First and foremost, of course, you should pick the plants you love. But it can also help to think about the kinds of plants that suit your style. The current retro revival in interior design, for example, has reignited interest in Seventies classics such as Spider Plants. “There’s a kind of retro kudos thing that’s going on at the moment,” said Paul Thomas, Director at House of Plants, a specialist indoor plant retailer.

If your rooms are quite minimalist and modern on the other hand, you could choose something bold and sculptural. “Sansevieria cylindrica has very upright, stiff stems which make a perfect fan. They’re very architectural and modern and getting more and more popular,” says Stephen Davies, Indoor Plants Manager at Clifton Nurseries. Alternatively, you could go for contrast and choose a soft, delicate plant such as a Maidenhair Fern.  Selaginella is another plant that works well in a modern interior, according to Mr Davies. “It grows into a perfect, bright green dome, creating a very crisp, clean look,” he said. For more ideas, try visiting the Flowers and Plants Association’s website which suggests plants for every sort of room style (

It can also be useful to think about colour. “Choose something where the colour is right for the room it’s going in. A splash of wonderful colour in a very simple white bedroom, for example, looks fantastic,” said Diana Yakeley, interior designer and author of Indoor Gardening.

Before you buy anything though, don’t forget to check that the plant likes the conditions in the spot you’ve picked. You can find out more about this in our feature on caring for houseplants.

Hello, pot

It could be the planter that makes all the difference to the effect that you create, however. “It’s quite often the container that will make a plant look trendier,” says Mr Davies. “You can put an Aspidistra in a white ceramic cube and it looks really, really modern but if you put it in a traditional blue and white bowl, then you’ve got the classic Victorian houseplant,” he says.

The power of groups

Grouping plants together to maximise the effect is another thing to try. Ms Yakeley says, “I think massing things together can make a big impact. Instead of having one orchid in a pot for example, if you group five or six in one beautiful basket, that looks amazing and luxurious.” For a slightly edgier look, you could take inspiration from the catwalk and hang four or five Vanda orchids in a window. “When they’re in flower, they’ll be stunning and when they’re not, you’ve got these weird root systems exposed. It’s an easy way to achieve something unexpected,” said Mr Drummond.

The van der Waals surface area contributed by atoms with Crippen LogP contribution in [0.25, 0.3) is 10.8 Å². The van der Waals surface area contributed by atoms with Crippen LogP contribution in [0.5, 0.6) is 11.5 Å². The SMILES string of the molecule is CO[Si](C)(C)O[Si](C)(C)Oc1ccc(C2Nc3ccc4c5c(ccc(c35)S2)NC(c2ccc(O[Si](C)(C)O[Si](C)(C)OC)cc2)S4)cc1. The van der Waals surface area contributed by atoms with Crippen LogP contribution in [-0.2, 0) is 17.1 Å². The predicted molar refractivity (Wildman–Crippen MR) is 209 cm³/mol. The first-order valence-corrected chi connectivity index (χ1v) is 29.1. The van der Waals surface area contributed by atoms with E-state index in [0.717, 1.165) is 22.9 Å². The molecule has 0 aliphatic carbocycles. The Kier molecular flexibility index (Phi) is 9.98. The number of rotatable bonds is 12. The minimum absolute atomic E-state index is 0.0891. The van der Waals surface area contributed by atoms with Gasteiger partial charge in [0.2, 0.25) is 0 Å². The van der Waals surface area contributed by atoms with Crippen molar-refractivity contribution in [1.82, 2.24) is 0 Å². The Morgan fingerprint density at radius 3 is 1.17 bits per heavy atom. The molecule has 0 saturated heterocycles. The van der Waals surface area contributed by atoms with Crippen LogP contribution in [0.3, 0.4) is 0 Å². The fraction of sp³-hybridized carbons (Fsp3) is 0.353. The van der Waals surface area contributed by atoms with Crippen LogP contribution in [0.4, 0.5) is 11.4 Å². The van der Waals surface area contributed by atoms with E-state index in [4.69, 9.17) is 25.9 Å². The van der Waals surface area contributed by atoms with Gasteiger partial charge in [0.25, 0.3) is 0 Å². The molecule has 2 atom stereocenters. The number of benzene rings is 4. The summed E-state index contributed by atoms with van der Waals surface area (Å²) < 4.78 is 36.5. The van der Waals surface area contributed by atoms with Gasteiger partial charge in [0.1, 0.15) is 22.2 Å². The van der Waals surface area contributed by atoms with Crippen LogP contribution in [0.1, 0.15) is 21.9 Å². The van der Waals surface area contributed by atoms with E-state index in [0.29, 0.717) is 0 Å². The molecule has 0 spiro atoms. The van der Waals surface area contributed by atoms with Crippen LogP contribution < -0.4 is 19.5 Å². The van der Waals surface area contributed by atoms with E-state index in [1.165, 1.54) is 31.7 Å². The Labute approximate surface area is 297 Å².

If you’re using a trough or a group of pots, then you could also look at repeat plantings between larger specimens to create a mini drift effect, just as you would in a garden. “A drift, of Bromeliads for example, looks far more dramatic than single plants,” said Mr Belton. Alternatively, on a smaller scale, look at planting up a number of identical containers with the same plant – the repetition will pack more of a punch.

Pile on some more layers

Layering plants is another technique which can be effective. “Some of our clients have very tall rooms so some of the palms we use are four to five metres tall which is pretty daunting. But then you layer it down with something at two or three metres and then something at the ground level which gives a much richer effect,” says Mr Belton. Even if you’re working on a much smaller scale, combining plants at different heights will give much more depth to a display.


Diana Yakeley –

Indoor Garden Design –

East of Eden Plants –

Dobbies –

House of Plants –

Clifton Nurseries –

Woolly Pocket –

One Response to “The indoor issue: houseplants are coming in from the cold”

  1. daigoumee

    Nice site, nice and easy on the eyes and great content too.